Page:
Kansas State University. "Researchers Study Gene Regulation In Insects." ScienceDaily. ScienceDaily, 28 April 2006. <www.sciencedaily.com/releases/2006/04/060428095243.htm>.
Kansas State University. (2006, April 28). Researchers Study Gene Regulation In Insects. ScienceDaily. Retrieved August 27, 2014 from www.sciencedaily.com/releases/2006/04/060428095243.htm
Kansas State University. "Researchers Study Gene Regulation In Insects." ScienceDaily. www.sciencedaily.com/releases/2006/04/060428095243.htm (accessed August 27, 2014).

Share This




More Plants & Animals News

Wednesday, August 27, 2014

Featured Research

from universities, journals, and other organizations


Featured Videos

from AP, Reuters, AFP, and other news services

Raw: Firefighters Rescue Puppy Stuck in Tire

Raw: Firefighters Rescue Puppy Stuck in Tire

AP (Aug. 26, 2014) It took Houston firefighters more than an hour to free a puppy who got its head stuck in a tire. (Aug. 26) Video provided by AP
Powered by NewsLook.com
Have You Ever Been 'Sleep Drunk?' 1 in 7 Has

Have You Ever Been 'Sleep Drunk?' 1 in 7 Has

Newsy (Aug. 26, 2014) A study published in the journal "Neurology" interviewed more than 19,000 people and found 15 percent suffer from being "sleep drunk." Video provided by Newsy
Powered by NewsLook.com
Great White Shark Spotted Off Massachusetts Coast

Great White Shark Spotted Off Massachusetts Coast

Reuters - US Online Video (Aug. 26, 2014) A great white shark is spotted off the shore at Duxbury beach in Massachusetts forcing beach goers out of the water. Linda So reports. Video provided by Reuters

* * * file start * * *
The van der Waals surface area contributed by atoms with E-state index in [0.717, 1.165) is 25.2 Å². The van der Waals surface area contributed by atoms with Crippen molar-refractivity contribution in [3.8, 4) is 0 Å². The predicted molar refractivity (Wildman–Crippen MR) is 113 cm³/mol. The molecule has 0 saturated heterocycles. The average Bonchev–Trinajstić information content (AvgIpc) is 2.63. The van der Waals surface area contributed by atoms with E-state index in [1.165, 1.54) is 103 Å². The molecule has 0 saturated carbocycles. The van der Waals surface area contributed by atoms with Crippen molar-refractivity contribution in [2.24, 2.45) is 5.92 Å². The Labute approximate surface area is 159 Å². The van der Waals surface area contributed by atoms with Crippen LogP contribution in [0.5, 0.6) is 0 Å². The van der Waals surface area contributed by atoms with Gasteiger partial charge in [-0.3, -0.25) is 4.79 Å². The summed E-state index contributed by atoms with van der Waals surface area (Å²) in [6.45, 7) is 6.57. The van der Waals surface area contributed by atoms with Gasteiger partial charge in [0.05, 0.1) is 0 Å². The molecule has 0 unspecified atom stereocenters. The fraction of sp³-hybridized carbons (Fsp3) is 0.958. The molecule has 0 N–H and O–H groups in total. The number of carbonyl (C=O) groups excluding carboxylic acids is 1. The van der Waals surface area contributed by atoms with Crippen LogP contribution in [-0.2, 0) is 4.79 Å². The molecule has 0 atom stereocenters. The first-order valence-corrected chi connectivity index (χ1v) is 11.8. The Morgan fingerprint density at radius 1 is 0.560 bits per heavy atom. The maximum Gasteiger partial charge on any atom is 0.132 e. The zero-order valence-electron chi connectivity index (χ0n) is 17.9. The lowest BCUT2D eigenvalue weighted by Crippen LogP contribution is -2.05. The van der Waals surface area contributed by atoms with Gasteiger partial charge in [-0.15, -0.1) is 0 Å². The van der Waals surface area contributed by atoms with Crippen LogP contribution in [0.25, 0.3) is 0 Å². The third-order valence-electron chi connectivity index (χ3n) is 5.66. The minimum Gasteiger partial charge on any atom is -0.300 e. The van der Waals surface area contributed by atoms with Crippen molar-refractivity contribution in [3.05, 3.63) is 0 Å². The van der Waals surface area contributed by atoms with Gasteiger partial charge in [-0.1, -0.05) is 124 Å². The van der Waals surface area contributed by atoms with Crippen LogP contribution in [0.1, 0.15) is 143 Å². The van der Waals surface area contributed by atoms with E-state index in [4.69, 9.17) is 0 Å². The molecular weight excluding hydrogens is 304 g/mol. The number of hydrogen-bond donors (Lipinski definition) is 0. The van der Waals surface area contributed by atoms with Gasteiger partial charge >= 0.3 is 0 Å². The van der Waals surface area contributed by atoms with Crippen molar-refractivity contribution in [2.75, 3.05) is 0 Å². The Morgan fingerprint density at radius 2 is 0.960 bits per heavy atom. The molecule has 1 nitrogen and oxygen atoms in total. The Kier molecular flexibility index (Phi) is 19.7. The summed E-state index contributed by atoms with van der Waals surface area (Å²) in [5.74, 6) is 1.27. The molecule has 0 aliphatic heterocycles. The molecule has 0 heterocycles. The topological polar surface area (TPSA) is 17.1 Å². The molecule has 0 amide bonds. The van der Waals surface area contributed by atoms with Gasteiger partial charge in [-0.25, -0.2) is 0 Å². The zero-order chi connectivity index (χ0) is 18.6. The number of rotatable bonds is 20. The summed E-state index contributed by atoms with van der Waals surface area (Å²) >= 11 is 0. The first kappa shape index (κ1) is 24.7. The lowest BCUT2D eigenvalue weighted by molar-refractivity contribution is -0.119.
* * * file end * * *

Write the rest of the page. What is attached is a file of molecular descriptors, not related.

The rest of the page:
Powered by NewsLook.com
Raw: Elk Wanders Into German Office Building

Raw: Elk Wanders Into German Office Building

AP (Aug. 25, 2014) A young bull elk wandered inside the office building of a company in Dresden, Germany on Monday. The elk became trapped between a wall and glass windows while rescue workers tried to rescue him safely. (Aug. 25) Video provided by AP
Powered by NewsLook.com

Search ScienceDaily

Number of stories in archives: 140,361

Find with keyword(s):
Enter a keyword or phrase to search ScienceDaily for related topics and research stories.

Save/Print:
Share:

Breaking News:
from the past week

In Other News

... from NewsDaily.com

Science News

Health News

    Environment News

    Technology News



    Save/Print:
    Share:

    Free Subscriptions


    Get the latest science news with ScienceDaily's free email newsletters, updated daily and weekly. Or view hourly updated newsfeeds in your RSS reader:

    Get Social & Mobile


    Keep up to date with the latest news from ScienceDaily via social networks and mobile apps:

    Have Feedback?


    Tell us what you think of ScienceDaily -- we welcome both positive and negative comments. Have any problems using the site? Questions?
    Mobile: iPhone Android Web
    Follow: Facebook Twitter Google+
    Subscribe: RSS Feeds Email Newsletters
    Latest Headlines Health & Medicine Mind & Brain Space & Time Matter & Energy Computers & Math Plants & Animals Earth & Climate Fossils & Ruins